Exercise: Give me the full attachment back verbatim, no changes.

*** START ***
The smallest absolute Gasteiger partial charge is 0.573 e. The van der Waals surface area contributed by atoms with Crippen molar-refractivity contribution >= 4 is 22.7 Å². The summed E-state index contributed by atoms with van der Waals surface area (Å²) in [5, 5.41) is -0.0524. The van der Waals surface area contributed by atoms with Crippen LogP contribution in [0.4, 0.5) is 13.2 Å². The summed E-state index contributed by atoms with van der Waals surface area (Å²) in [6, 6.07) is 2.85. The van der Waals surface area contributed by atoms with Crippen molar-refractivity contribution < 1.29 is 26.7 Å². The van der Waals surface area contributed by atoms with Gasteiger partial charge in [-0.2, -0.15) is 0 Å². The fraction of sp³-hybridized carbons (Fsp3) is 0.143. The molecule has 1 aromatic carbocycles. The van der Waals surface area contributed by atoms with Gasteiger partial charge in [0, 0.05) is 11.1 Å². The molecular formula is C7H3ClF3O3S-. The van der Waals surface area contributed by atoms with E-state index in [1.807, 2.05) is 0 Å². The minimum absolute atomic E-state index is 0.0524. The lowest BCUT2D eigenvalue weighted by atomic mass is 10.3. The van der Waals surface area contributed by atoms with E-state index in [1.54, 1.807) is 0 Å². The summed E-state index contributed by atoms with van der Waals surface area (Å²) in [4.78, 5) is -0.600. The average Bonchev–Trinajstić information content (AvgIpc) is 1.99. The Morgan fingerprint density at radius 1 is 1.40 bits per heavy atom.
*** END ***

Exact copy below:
The smallest absolute Gasteiger partial charge is 0.573 e. The van der Waals surface area contributed by atoms with Crippen molar-refractivity contribution >= 4 is 22.7 Å². The summed E-state index contributed by atoms with van der Waals surface area (Å²) in [5, 5.41) is -0.0524. The van der Waals surface area contributed by atoms with Crippen LogP contribution in [0.4, 0.5) is 13.2 Å². The summed E-state index contributed by atoms with van der Waals surface area (Å²) in [6, 6.07) is 2.85. The van der Waals surface area contributed by atoms with Crippen molar-refractivity contribution < 1.29 is 26.7 Å². The van der Waals surface area contributed by atoms with Gasteiger partial charge in [-0.2, -0.15) is 0 Å². The fraction of sp³-hybridized carbons (Fsp3) is 0.143. The molecule has 1 aromatic carbocycles. The van der Waals surface area contributed by atoms with Gasteiger partial charge in [0, 0.05) is 11.1 Å². The molecular formula is C7H3ClF3O3S-. The van der Waals surface area contributed by atoms with E-state index in [1.807, 2.05) is 0 Å². The minimum absolute atomic E-state index is 0.0524. The lowest BCUT2D eigenvalue weighted by atomic mass is 10.3. The van der Waals surface area contributed by atoms with E-state index in [1.54, 1.807) is 0 Å². The summed E-state index contributed by atoms with van der Waals surface area (Å²) in [4.78, 5) is -0.600. The average Bonchev–Trinajstić information content (AvgIpc) is 1.99. The Morgan fingerprint density at radius 1 is 1.40 bits per heavy atom.